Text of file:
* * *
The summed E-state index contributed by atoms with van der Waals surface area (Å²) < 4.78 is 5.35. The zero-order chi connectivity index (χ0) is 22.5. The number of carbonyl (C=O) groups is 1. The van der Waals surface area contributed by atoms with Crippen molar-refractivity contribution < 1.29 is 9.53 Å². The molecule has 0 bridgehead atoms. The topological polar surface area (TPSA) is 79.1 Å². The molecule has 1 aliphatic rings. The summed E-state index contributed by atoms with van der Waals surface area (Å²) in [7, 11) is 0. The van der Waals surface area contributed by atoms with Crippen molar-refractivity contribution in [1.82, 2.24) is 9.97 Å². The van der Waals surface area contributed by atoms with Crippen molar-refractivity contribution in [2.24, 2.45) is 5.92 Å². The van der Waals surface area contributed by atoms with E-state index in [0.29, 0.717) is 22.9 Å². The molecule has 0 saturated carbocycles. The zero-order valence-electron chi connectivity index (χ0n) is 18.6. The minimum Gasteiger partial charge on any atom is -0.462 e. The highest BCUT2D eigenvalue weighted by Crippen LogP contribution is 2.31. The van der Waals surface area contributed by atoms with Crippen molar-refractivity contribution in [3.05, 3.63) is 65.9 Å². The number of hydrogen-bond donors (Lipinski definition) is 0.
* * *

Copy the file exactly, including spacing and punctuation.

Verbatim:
The summed E-state index contributed by atoms with van der Waals surface area (Å²) < 4.78 is 5.35. The zero-order chi connectivity index (χ0) is 22.5. The number of carbonyl (C=O) groups is 1. The van der Waals surface area contributed by atoms with Crippen molar-refractivity contribution < 1.29 is 9.53 Å². The molecule has 0 bridgehead atoms. The topological polar surface area (TPSA) is 79.1 Å². The molecule has 1 aliphatic rings. The summed E-state index contributed by atoms with van der Waals surface area (Å²) in [7, 11) is 0. The van der Waals surface area contributed by atoms with Crippen molar-refractivity contribution in [1.82, 2.24) is 9.97 Å². The van der Waals surface area contributed by atoms with Crippen molar-refractivity contribution in [2.24, 2.45) is 5.92 Å². The van der Waals surface area contributed by atoms with E-state index in [0.29, 0.717) is 22.9 Å². The molecule has 0 saturated carbocycles. The zero-order valence-electron chi connectivity index (χ0n) is 18.6. The minimum Gasteiger partial charge on any atom is -0.462 e. The highest BCUT2D eigenvalue weighted by Crippen LogP contribution is 2.31. The van der Waals surface area contributed by atoms with Crippen molar-refractivity contribution in [3.05, 3.63) is 65.9 Å². The number of hydrogen-bond donors (Lipinski definition) is 0.